I’m intrigued to see that the Labour Party and at least one Green MP (Steffan Browning) are having second thoughts about legislation governing food safety standards.
The New Zealand Herald reports today that the Food Bill is under fire because of its possible impact on community growers, farmers’ markets and small food traders.
As the Herald says, the bill was reported back from a select committee more than a year ago with broad cross-party support, but Browning now says he will push for further amendments to exempt small traders from having to comply with unnecessary red tape. Browning has also labelled proposed new powers for food safety officers as excessive.
Meanwhile, Labour’s primary industries spokesman, Damien O’Connor, is quoted as saying: “We will not be giving our support to this bill unless a number of areas are clarified, including areas affecting small growers.”
But hang on a minute. This bill went through the select committee process. Presumably it’s the same bill now as it was then. So why have Labour and Browning, having earlier indicated assent, now decided they don’t like it?
Presumably the bill’s flaws were pointed out in submissions. Weren’t the Labour and Green members of the committee paying attention, or have circumstances somehow changed since the bill was reported back? I think we’re entitled to an explanation.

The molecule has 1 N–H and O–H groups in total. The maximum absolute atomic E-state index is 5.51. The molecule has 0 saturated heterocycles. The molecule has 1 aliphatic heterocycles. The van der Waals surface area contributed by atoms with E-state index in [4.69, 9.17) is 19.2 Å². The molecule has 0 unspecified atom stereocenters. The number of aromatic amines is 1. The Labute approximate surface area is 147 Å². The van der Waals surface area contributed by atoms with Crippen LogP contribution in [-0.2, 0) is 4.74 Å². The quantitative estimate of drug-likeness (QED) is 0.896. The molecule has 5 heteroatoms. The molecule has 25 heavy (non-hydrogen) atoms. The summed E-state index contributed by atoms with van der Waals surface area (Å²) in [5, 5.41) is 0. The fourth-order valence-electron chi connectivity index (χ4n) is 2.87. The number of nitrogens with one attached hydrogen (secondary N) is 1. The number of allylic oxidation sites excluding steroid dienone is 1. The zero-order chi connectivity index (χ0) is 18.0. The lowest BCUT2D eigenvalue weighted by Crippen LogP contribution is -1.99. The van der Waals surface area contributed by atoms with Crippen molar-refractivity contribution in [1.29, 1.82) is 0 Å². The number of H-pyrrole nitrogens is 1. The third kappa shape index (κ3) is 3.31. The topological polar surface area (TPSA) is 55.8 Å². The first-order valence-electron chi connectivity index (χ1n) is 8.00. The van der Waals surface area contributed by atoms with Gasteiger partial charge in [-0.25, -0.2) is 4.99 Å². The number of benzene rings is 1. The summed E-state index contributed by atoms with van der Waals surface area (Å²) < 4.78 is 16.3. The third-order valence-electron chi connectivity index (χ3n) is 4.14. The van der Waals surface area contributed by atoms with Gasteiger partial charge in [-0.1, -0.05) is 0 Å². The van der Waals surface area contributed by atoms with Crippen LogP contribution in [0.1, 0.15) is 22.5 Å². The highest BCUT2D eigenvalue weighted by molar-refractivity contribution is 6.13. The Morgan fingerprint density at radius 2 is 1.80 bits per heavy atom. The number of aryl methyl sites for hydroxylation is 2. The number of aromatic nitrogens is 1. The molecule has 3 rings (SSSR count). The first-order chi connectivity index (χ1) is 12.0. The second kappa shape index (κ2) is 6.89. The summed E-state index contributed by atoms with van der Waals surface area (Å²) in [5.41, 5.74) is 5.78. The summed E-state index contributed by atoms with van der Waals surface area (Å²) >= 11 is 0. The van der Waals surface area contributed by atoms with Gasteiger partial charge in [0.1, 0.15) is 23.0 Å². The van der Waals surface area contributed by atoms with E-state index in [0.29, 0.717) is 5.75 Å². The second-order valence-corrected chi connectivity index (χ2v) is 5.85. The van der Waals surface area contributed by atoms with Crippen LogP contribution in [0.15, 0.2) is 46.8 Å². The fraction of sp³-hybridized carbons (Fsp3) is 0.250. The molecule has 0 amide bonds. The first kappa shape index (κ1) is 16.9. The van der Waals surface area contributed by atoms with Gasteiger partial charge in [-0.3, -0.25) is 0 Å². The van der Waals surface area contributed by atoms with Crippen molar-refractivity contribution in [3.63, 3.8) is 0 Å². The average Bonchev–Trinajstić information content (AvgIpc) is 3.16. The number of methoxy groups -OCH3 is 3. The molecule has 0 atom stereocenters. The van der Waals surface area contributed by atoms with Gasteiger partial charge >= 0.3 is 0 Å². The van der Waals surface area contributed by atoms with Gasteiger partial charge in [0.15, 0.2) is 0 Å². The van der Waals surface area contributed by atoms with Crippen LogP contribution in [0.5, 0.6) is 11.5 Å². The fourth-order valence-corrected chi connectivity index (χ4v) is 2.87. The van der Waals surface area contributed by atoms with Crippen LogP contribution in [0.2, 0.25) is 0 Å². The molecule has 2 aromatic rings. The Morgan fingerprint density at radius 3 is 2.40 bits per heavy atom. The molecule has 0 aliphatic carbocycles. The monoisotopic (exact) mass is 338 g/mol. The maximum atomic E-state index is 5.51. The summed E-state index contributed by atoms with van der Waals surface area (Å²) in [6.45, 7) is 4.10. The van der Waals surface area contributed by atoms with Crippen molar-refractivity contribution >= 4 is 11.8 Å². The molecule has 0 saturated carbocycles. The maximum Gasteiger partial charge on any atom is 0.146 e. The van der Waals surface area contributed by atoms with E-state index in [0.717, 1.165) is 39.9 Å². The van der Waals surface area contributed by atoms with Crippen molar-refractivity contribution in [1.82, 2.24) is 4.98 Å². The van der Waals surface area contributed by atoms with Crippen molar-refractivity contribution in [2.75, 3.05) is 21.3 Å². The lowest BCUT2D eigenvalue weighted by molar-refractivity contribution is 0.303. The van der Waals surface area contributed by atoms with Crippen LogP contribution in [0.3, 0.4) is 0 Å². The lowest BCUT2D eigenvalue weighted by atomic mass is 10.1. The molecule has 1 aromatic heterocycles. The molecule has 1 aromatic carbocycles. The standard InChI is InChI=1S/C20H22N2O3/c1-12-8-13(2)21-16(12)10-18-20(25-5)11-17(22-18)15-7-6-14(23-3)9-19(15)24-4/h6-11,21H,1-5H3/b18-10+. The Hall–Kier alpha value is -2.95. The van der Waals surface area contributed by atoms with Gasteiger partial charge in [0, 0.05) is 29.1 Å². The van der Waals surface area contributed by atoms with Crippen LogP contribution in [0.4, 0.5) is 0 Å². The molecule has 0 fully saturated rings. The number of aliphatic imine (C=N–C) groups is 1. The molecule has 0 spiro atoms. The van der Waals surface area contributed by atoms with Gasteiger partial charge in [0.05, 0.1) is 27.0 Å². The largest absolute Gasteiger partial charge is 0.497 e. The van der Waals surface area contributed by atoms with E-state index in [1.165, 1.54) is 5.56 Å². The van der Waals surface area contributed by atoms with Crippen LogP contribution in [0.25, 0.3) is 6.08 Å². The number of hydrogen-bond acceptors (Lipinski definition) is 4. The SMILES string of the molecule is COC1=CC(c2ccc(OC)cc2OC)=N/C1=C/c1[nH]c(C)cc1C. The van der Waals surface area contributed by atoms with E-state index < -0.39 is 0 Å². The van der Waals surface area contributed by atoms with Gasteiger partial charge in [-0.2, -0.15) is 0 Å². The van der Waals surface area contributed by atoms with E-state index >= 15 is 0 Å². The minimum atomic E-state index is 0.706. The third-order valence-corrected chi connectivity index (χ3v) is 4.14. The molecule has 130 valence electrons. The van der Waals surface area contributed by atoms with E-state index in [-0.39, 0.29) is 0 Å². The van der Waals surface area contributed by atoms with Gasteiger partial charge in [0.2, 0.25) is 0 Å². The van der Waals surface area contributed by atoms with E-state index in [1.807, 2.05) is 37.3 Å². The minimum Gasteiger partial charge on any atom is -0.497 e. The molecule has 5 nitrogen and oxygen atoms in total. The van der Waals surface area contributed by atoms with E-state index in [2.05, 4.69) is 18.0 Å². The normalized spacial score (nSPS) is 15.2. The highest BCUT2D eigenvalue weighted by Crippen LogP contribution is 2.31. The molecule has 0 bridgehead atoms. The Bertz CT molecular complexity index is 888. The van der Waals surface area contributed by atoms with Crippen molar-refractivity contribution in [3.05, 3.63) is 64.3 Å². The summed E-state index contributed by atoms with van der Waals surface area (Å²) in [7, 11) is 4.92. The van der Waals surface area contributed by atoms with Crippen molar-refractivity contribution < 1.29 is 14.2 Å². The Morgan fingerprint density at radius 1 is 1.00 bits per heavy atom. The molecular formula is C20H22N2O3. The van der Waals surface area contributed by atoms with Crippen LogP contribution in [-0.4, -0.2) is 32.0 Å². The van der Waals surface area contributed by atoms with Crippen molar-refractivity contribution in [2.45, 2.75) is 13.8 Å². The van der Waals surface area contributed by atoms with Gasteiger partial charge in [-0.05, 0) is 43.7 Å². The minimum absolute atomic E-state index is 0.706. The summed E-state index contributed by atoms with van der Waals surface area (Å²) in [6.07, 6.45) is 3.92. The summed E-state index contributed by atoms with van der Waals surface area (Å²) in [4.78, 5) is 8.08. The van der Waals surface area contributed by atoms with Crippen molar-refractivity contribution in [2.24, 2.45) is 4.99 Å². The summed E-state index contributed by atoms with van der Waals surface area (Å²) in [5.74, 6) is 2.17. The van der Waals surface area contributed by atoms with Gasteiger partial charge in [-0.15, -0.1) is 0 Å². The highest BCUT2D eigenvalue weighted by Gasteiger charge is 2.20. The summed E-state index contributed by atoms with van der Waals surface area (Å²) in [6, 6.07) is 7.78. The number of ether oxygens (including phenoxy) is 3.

The select committee system removes legislation from the gladiatorial arena of the parliamentary debating chamber and is often cited as an example of parliamentary co-operation and scrutiny at its best. But clearly there’s something wonky about the process if a bill that everyone was happy with a year ago is now deemed to be unsatisfactory. What’s happened in the interim?
I know little about this bill and have no opinion on it either way – it’s the position-changing that interests me.
At the back of my mind, there’s a persistent little voice asking whether this might have something to do with the fact that the media generally no longer report select committee proceedings. Until relatively recent times, parliamentary debates and select committee hearings were reported in some detail, most conscientiously by the now-defunct NZPA. Media coverage often alerted the public to contentious legislation before the House, giving people time to mobilise in opposition. But nuts-and-bolts reporting of day-to-day parliamentary business is today deemed unsexy and has largely been abandoned by the Press Gallery in favour of the controversy du jour.
I wonder whether, as a result of this, flawed legislation is sometimes presented to the public as a fait accompli – passed into law before people know it exists.
In the case of the food bill, is it possible the centre-left parties are having second thoughts because word of the bill has only now belatedly seeped out to the people affected, and flaws that should have been picked up at the select committee stage are finally being pointed out? If so, could this be at least partly a consequence of the way the media now reports (or more precisely, doesn't report) parliament?
Just a thought. There may of course be darker political factors at work here of which I’m innocently unaware, in which case I’ll be happy to pull my head in.
Footnote: The other intriguing aspect of this bill is that it clearly introduces a new level of bureaucratic intrusion and red tape into the food sector. Am I alone in thinking it seems bizarre that a supposedly centre-right government is promoting more Big Brother legislation, and that the left are the ones complaining about excessive powers being given to clipboard-wielding busybodies? Cheesh.